Tighter Regulation of Property Managers
Property managers and agents will face additional licensing and conduct requirements. All property managers will need to obtain a license to operate, requiring a certain level of education and training. The licensing system aims to improve standards and accountability across the property management sector. Additionally, a mandatory code of conduct will stipulate minimum standards of practice for property managers relating to issues like rent collection, maintenance, and dispute resolution. Severe breaches of the code may result in loss of license.
The upcoming legislative changes will significantly impact many areas of Queensland’s real estate sector. While aiming to strengthen consumer protection and improve housing affordability, the reforms may also increase costs and complexity for some industry participants. Property professionals are advised to closely monitor the new laws coming into effect in 2024 to ensure full compliance.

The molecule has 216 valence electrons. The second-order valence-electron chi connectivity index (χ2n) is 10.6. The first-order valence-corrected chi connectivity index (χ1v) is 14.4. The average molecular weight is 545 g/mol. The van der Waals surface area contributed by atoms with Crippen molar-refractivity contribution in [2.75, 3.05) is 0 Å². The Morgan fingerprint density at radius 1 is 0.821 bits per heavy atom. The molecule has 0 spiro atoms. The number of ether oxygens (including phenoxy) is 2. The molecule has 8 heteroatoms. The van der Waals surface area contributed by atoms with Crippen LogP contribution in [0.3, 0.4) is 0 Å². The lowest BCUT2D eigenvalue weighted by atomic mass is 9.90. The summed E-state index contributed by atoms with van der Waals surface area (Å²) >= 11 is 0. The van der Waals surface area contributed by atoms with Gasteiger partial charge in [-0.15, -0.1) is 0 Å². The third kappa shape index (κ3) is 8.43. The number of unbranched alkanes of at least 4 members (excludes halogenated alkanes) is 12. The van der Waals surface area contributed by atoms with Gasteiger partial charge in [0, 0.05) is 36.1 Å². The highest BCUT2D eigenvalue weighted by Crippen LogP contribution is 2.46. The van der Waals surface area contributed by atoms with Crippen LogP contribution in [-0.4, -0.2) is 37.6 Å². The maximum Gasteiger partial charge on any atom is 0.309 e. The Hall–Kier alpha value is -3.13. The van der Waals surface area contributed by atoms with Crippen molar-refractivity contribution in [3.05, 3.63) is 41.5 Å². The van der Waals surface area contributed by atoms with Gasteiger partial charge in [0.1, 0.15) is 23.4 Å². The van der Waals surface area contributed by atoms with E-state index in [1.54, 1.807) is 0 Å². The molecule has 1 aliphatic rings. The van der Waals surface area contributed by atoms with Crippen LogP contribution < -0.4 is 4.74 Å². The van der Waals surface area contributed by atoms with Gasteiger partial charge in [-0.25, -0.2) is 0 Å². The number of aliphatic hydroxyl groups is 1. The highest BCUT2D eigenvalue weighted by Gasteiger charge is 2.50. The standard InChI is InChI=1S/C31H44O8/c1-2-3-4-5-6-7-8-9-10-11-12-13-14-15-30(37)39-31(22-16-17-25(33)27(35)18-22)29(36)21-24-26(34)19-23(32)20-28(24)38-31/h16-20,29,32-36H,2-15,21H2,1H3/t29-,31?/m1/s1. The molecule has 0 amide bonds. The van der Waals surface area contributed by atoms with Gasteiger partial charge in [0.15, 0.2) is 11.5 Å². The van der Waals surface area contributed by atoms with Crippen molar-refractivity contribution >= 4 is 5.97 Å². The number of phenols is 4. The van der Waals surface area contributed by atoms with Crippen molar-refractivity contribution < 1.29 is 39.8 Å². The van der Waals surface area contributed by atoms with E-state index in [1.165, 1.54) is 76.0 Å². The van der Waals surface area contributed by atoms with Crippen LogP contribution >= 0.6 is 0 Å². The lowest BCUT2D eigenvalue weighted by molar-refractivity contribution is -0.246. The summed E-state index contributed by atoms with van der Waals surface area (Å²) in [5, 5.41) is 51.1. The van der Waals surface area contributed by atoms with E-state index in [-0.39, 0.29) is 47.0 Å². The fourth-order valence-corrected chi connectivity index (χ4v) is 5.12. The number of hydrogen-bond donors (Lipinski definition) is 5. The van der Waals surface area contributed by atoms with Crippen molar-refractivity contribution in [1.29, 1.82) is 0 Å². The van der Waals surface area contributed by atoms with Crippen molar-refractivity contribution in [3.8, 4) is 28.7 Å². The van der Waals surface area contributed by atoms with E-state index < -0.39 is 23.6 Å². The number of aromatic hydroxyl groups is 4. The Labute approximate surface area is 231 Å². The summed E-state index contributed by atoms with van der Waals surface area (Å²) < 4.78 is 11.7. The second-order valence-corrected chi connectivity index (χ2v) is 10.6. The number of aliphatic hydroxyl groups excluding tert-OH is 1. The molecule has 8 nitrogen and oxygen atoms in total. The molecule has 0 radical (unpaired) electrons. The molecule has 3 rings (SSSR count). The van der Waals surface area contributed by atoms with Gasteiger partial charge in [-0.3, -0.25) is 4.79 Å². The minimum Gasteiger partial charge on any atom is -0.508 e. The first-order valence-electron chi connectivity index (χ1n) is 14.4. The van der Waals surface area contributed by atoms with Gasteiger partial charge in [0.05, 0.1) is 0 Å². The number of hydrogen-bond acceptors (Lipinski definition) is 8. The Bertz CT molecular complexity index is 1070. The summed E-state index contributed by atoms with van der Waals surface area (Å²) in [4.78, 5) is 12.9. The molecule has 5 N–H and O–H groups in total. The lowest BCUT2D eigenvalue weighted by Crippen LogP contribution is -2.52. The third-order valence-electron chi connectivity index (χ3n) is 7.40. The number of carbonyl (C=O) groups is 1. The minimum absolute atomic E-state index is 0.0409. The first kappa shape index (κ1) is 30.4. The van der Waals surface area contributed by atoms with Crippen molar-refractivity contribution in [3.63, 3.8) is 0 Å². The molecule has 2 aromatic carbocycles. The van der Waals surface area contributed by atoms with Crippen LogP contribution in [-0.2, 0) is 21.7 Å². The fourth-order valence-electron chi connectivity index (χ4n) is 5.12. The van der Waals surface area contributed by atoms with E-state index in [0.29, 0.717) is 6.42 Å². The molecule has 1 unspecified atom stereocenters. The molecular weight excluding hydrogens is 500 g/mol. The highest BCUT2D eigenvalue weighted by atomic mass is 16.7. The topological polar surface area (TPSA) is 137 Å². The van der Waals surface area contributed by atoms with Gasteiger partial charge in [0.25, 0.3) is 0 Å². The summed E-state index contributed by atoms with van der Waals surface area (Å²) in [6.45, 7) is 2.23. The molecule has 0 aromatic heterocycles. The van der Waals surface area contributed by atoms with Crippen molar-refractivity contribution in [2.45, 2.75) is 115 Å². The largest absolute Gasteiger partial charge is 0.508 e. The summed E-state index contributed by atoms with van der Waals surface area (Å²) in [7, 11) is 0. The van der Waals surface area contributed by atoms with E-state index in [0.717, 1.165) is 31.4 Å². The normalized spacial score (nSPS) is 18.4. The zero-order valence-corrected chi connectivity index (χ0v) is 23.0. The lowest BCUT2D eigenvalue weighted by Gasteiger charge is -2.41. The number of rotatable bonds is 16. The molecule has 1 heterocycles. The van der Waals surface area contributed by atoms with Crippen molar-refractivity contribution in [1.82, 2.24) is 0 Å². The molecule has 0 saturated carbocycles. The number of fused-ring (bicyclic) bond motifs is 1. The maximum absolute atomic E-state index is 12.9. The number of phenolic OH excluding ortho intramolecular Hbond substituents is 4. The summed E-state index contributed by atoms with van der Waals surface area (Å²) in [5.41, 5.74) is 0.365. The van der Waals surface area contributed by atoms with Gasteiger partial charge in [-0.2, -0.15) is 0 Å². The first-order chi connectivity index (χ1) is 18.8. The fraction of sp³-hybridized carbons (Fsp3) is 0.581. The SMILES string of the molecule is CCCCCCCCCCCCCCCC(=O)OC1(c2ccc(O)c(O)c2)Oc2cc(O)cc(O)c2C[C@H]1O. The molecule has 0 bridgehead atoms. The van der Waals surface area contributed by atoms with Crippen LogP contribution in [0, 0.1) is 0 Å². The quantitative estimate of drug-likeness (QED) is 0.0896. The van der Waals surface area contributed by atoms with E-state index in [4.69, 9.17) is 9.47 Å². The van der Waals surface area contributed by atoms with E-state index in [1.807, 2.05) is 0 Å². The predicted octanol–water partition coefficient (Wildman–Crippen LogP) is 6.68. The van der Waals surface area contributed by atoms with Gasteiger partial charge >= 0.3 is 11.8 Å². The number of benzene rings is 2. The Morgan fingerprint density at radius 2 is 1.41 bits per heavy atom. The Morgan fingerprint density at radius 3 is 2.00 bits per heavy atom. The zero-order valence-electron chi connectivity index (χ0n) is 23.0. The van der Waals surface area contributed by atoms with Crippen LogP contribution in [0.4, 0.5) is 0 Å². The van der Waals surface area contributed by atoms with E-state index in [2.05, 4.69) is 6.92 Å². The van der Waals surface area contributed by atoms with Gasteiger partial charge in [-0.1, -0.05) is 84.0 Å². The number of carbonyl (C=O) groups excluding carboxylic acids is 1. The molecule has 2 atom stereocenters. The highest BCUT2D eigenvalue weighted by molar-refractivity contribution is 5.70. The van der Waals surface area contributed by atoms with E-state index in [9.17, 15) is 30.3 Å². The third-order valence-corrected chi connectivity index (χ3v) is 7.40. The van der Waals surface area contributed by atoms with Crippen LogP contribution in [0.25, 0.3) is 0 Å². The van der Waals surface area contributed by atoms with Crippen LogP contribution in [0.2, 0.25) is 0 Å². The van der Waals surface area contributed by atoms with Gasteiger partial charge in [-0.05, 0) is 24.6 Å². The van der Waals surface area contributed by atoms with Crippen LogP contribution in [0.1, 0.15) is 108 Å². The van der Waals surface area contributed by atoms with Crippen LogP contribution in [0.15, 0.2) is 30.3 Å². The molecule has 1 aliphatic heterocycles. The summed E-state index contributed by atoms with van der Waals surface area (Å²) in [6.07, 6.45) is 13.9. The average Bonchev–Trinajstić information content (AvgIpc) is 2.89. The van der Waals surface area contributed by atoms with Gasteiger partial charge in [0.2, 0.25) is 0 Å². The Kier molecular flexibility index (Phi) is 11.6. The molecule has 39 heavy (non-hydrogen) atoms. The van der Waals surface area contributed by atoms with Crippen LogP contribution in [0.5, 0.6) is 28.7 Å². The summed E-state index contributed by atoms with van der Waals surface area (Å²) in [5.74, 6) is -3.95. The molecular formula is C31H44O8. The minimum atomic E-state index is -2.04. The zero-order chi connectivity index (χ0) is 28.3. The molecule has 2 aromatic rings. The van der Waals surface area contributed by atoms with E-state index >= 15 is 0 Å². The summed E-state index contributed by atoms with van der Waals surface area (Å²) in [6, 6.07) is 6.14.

How the New Laws Will Impact Real Estate Agents

The impending legislation changes will significantly impact how real estate agents operate in Queensland.
Licensing Requirements
To begin with, the new laws will introduce more stringent licensing requirements for real estate agents. Agents will need to complete additional training and education to renew their licenses. This aims to raise professional standards across the industry and protect consumers.
Commission Structures
The reforms will also change how agents are paid. Currently, most agents earn a percentage of the sale price as commission, known as “percentage-based commission”. The new laws will ban this model and require agents to charge fixed dollar fees instead. This is intended to reduce potential conflicts of interest and encourage agents to get the best outcome for their clients.